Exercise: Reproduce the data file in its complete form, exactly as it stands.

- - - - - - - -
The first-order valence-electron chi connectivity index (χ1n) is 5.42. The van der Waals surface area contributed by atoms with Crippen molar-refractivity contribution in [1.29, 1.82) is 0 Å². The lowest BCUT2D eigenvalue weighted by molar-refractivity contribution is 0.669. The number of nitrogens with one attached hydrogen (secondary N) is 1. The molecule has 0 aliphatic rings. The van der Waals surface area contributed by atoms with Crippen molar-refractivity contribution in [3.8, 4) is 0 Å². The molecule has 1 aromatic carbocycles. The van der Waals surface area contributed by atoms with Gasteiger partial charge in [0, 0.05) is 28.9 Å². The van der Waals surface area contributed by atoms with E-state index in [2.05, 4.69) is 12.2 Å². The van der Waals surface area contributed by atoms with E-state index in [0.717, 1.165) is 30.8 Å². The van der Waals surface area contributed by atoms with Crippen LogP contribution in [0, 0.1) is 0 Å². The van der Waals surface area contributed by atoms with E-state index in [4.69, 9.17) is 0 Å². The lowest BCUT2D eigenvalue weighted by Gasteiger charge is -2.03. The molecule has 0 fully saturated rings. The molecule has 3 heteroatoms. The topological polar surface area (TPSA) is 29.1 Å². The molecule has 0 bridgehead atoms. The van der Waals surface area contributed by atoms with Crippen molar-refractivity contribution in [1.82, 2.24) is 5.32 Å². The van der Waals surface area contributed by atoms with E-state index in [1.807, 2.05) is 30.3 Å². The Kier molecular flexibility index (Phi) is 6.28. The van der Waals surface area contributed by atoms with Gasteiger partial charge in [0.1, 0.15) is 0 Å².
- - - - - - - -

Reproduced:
The first-order valence-electron chi connectivity index (χ1n) is 5.42. The van der Waals surface area contributed by atoms with Crippen molar-refractivity contribution in [1.29, 1.82) is 0 Å². The lowest BCUT2D eigenvalue weighted by molar-refractivity contribution is 0.669. The number of nitrogens with one attached hydrogen (secondary N) is 1. The molecule has 0 aliphatic rings. The van der Waals surface area contributed by atoms with Crippen molar-refractivity contribution in [3.8, 4) is 0 Å². The molecule has 1 aromatic carbocycles. The van der Waals surface area contributed by atoms with Gasteiger partial charge in [0, 0.05) is 28.9 Å². The van der Waals surface area contributed by atoms with E-state index in [2.05, 4.69) is 12.2 Å². The van der Waals surface area contributed by atoms with E-state index in [0.717, 1.165) is 30.8 Å². The van der Waals surface area contributed by atoms with Crippen LogP contribution in [0, 0.1) is 0 Å². The van der Waals surface area contributed by atoms with E-state index in [4.69, 9.17) is 0 Å². The lowest BCUT2D eigenvalue weighted by Gasteiger charge is -2.03. The molecule has 0 fully saturated rings. The molecule has 3 heteroatoms. The topological polar surface area (TPSA) is 29.1 Å². The molecule has 0 bridgehead atoms. The van der Waals surface area contributed by atoms with Crippen molar-refractivity contribution in [1.82, 2.24) is 5.32 Å². The van der Waals surface area contributed by atoms with E-state index in [1.807, 2.05) is 30.3 Å². The Kier molecular flexibility index (Phi) is 6.28. The van der Waals surface area contributed by atoms with Gasteiger partial charge in [0.1, 0.15) is 0 Å².